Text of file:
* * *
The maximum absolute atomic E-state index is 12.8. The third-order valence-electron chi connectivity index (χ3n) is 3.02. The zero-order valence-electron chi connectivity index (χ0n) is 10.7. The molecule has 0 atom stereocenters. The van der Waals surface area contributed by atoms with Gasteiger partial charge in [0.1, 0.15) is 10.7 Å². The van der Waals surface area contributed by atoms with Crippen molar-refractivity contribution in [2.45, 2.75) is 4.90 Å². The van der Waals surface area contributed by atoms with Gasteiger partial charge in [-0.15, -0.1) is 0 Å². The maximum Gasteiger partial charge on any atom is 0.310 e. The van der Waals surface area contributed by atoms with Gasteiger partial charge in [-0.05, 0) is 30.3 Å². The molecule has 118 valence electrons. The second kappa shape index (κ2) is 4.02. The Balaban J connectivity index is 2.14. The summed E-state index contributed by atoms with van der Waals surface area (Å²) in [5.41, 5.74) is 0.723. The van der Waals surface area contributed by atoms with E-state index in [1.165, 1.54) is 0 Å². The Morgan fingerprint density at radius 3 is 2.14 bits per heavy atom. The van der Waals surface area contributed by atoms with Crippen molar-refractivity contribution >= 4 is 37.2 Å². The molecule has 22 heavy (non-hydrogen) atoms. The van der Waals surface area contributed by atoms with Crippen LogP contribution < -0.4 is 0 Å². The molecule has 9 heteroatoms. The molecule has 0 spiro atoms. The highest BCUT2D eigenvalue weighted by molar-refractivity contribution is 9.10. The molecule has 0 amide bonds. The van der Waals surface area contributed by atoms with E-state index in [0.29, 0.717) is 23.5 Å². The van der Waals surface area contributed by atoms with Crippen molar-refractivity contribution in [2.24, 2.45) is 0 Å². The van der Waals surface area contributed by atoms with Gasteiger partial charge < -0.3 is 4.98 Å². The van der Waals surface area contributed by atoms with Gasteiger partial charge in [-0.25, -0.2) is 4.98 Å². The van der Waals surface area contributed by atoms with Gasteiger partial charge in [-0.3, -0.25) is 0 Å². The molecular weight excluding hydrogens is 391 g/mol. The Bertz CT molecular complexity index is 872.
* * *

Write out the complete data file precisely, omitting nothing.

The maximum absolute atomic E-state index is 12.8. The third-order valence-electron chi connectivity index (χ3n) is 3.02. The zero-order valence-electron chi connectivity index (χ0n) is 10.7. The molecule has 0 atom stereocenters. The van der Waals surface area contributed by atoms with Gasteiger partial charge in [0.1, 0.15) is 10.7 Å². The van der Waals surface area contributed by atoms with Crippen molar-refractivity contribution in [2.45, 2.75) is 4.90 Å². The van der Waals surface area contributed by atoms with Gasteiger partial charge in [-0.15, -0.1) is 0 Å². The maximum Gasteiger partial charge on any atom is 0.310 e. The van der Waals surface area contributed by atoms with Gasteiger partial charge in [-0.05, 0) is 30.3 Å². The molecule has 118 valence electrons. The second kappa shape index (κ2) is 4.02. The Balaban J connectivity index is 2.14. The summed E-state index contributed by atoms with van der Waals surface area (Å²) in [5.41, 5.74) is 0.723. The van der Waals surface area contributed by atoms with E-state index in [1.165, 1.54) is 0 Å². The Morgan fingerprint density at radius 3 is 2.14 bits per heavy atom. The van der Waals surface area contributed by atoms with Crippen molar-refractivity contribution >= 4 is 37.2 Å². The molecule has 22 heavy (non-hydrogen) atoms. The van der Waals surface area contributed by atoms with Crippen LogP contribution < -0.4 is 0 Å². The molecule has 9 heteroatoms. The molecule has 0 spiro atoms. The highest BCUT2D eigenvalue weighted by molar-refractivity contribution is 9.10. The molecule has 0 amide bonds. The van der Waals surface area contributed by atoms with E-state index in [0.29, 0.717) is 23.5 Å². The van der Waals surface area contributed by atoms with Crippen molar-refractivity contribution in [2.24, 2.45) is 0 Å². The van der Waals surface area contributed by atoms with Gasteiger partial charge < -0.3 is 4.98 Å². The van der Waals surface area contributed by atoms with Gasteiger partial charge in [-0.25, -0.2) is 4.98 Å². The van der Waals surface area contributed by atoms with Gasteiger partial charge in [-0.3, -0.25) is 0 Å². The molecular weight excluding hydrogens is 391 g/mol. The Bertz CT molecular complexity index is 872.